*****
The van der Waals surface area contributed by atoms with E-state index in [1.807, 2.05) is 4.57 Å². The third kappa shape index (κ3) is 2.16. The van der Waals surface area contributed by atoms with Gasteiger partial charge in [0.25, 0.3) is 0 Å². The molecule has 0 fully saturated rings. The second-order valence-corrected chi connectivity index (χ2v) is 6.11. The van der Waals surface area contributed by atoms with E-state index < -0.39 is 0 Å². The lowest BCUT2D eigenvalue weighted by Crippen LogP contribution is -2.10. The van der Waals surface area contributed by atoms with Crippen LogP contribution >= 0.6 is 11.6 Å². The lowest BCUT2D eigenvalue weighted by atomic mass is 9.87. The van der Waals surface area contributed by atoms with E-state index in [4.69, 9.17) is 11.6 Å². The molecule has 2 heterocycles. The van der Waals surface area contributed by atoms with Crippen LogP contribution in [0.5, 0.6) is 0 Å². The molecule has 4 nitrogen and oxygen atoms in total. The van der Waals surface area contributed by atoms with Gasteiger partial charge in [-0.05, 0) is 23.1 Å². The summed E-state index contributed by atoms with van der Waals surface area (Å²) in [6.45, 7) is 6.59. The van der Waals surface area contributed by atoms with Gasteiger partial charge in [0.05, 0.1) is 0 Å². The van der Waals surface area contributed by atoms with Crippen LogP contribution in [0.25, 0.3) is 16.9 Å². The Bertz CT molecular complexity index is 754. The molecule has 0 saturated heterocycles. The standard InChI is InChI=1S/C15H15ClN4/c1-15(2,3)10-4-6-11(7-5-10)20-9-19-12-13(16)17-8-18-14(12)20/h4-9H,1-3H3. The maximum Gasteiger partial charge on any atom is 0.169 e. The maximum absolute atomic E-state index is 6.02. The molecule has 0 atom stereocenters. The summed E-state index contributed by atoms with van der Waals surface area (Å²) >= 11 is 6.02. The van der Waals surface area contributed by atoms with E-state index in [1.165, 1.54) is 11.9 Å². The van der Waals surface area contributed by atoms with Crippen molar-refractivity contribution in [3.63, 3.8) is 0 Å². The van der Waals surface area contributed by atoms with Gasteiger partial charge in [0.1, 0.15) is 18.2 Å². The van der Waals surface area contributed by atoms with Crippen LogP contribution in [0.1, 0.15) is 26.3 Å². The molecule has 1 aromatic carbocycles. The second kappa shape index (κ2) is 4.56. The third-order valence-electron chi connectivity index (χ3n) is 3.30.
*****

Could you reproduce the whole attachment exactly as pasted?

The van der Waals surface area contributed by atoms with E-state index in [1.807, 2.05) is 4.57 Å². The third kappa shape index (κ3) is 2.16. The van der Waals surface area contributed by atoms with Gasteiger partial charge in [0.25, 0.3) is 0 Å². The molecule has 0 fully saturated rings. The second-order valence-corrected chi connectivity index (χ2v) is 6.11. The van der Waals surface area contributed by atoms with E-state index < -0.39 is 0 Å². The lowest BCUT2D eigenvalue weighted by Crippen LogP contribution is -2.10. The van der Waals surface area contributed by atoms with Crippen LogP contribution >= 0.6 is 11.6 Å². The lowest BCUT2D eigenvalue weighted by atomic mass is 9.87. The van der Waals surface area contributed by atoms with E-state index in [4.69, 9.17) is 11.6 Å². The molecule has 2 heterocycles. The van der Waals surface area contributed by atoms with Crippen LogP contribution in [0.5, 0.6) is 0 Å². The molecule has 4 nitrogen and oxygen atoms in total. The van der Waals surface area contributed by atoms with Gasteiger partial charge in [-0.05, 0) is 23.1 Å². The summed E-state index contributed by atoms with van der Waals surface area (Å²) in [6.45, 7) is 6.59. The van der Waals surface area contributed by atoms with Gasteiger partial charge in [0.05, 0.1) is 0 Å². The van der Waals surface area contributed by atoms with Crippen LogP contribution in [0.25, 0.3) is 16.9 Å². The Bertz CT molecular complexity index is 754. The molecule has 0 saturated heterocycles. The standard InChI is InChI=1S/C15H15ClN4/c1-15(2,3)10-4-6-11(7-5-10)20-9-19-12-13(16)17-8-18-14(12)20/h4-9H,1-3H3. The maximum Gasteiger partial charge on any atom is 0.169 e. The maximum absolute atomic E-state index is 6.02. The molecule has 0 atom stereocenters. The summed E-state index contributed by atoms with van der Waals surface area (Å²) >= 11 is 6.02. The van der Waals surface area contributed by atoms with E-state index in [1.165, 1.54) is 11.9 Å². The van der Waals surface area contributed by atoms with Crippen molar-refractivity contribution in [3.63, 3.8) is 0 Å². The van der Waals surface area contributed by atoms with Gasteiger partial charge in [0.1, 0.15) is 18.2 Å². The van der Waals surface area contributed by atoms with Crippen LogP contribution in [0.1, 0.15) is 26.3 Å². The molecule has 1 aromatic carbocycles. The second kappa shape index (κ2) is 4.56. The third-order valence-electron chi connectivity index (χ3n) is 3.30.